By Evan Henerson
The specialized barrels at the Brown-Forman Cooperage are hand crafted out of Appalachian white oak. Only the best will do for the barrels that are built to age some of the world’s most famous spirits like Woodford Reserve, Old Forester and of course, Jack Daniel’s.
“We have another process, but I can’t go into detail on it,” says Patrick Wheeler, a 20-year employee at the Cooperage and the Recording Secretary of United Auto Workers, Local 2309. “They won’t even take the tours into the room where that process goes on.”
Given the specialized work they do, it’s fair to characterize as artists Wheeler and many of his 250 UAW brothers and sisters who work at the Cooperage. Brown-Forman is the only spirits company in the world to make its own barrels and if those barrels aren’t assembled correctly, the quality of the booze will suffer. Wheeler began as a barrel raiser and eventually moved his way up to a coveted – and higher paying – position as a staver.
A married father of two daughters, Wheeler commutes 60 miles from the rural community of Upton, KY. “Nothing in the area comes close to paying what [Brown-Forman] pays,” he notes.
Raising barrels is a rite of passage at the Cooperage, and no, “raising” doesn’t mean hoisting them up onto a truck or an assembly line. Raising a barrel means raising it from non-existence, correctly blending wide and narrow pieces of wood to keep the barrel’s belly even all the way around. Stavers seek out and repair defects to prevent leaks. If an irreparable defect is found, the barrel may have to be thrown out.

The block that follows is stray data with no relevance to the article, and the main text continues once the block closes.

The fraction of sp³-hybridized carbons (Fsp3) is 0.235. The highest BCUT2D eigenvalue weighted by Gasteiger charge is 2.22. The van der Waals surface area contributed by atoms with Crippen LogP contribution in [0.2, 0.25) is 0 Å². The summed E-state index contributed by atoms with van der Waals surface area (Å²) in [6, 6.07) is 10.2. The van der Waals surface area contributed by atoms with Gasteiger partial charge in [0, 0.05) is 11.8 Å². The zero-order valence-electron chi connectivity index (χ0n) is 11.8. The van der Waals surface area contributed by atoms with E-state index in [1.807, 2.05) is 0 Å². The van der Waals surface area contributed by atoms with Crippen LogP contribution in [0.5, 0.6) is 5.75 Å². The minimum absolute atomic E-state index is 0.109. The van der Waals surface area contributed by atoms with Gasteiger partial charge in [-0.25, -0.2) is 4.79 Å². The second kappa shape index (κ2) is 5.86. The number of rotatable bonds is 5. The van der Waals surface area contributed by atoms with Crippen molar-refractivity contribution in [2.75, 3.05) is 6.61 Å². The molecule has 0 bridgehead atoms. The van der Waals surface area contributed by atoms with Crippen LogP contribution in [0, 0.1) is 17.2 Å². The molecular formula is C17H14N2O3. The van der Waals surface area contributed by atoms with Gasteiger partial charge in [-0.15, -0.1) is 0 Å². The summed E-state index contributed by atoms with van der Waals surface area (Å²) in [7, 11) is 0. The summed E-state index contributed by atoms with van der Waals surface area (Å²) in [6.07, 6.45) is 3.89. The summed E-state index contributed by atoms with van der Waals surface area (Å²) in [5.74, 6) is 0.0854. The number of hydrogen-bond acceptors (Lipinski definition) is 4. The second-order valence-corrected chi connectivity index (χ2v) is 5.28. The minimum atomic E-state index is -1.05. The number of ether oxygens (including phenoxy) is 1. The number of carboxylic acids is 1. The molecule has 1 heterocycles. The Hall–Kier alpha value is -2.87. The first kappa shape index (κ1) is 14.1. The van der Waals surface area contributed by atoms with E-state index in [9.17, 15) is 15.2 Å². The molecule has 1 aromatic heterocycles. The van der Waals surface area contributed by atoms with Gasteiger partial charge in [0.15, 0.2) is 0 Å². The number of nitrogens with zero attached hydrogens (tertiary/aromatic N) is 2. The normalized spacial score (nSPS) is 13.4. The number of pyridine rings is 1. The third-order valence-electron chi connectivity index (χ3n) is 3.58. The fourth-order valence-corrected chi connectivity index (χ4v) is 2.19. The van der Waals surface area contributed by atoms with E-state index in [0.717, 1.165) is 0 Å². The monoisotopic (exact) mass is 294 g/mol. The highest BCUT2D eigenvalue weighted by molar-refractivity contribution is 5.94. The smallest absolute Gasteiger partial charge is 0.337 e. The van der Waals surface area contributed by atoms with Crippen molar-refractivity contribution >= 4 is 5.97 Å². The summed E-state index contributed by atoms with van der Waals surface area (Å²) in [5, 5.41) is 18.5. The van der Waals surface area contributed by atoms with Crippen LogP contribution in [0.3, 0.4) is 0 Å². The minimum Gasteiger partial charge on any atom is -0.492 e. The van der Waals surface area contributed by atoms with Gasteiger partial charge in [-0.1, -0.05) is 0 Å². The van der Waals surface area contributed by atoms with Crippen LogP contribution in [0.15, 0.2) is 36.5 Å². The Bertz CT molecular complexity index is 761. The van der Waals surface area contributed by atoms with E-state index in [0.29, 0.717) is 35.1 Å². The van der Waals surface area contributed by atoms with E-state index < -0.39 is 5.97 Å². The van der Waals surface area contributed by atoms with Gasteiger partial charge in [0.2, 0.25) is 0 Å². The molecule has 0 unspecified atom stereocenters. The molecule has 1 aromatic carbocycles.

“When the barrels get up to the inspector, if there’s a leak or a knot or a streak or anything like that, it’s fairly simple to see the water shooting out,” says Wheeler. “If they’re unable to repair it, they kick it over to the coopers who are basically there to change the staves.”
Cooperage employees are typically given one free barrel a year. Sometimes they are also treated to some product samples. On the occasion that marked the company’s selling its 10 millionth case of Jack Daniel’s, Brown-Forman employees were given a bottle with a special 10 millionth case label.
“There were only 1,000 of those bottles,” Wheeler said. “Some people didn’t think they were worth anything and they drank them that night. Mine is still sitting on a shelf in my bedroom. I saw one of them go for upwards of $600 on Ebay.”
When he started at Brown-Forman at the age of 19, Wheeler was barely out of high school. None of his family had been in unions and he didn’t know anything about any union presence at Brown-Forman of even what unions were.
After a few years, he started to realize the benefits of his UAW membership – the camaraderie between his union brothers and sisters, the better benefits, improved pay and protection. Seven years ago, he was elected as a steward, and he is now in his third term as Local 2309’s recording secretary.
“I guess we’re basically like a family,” he says.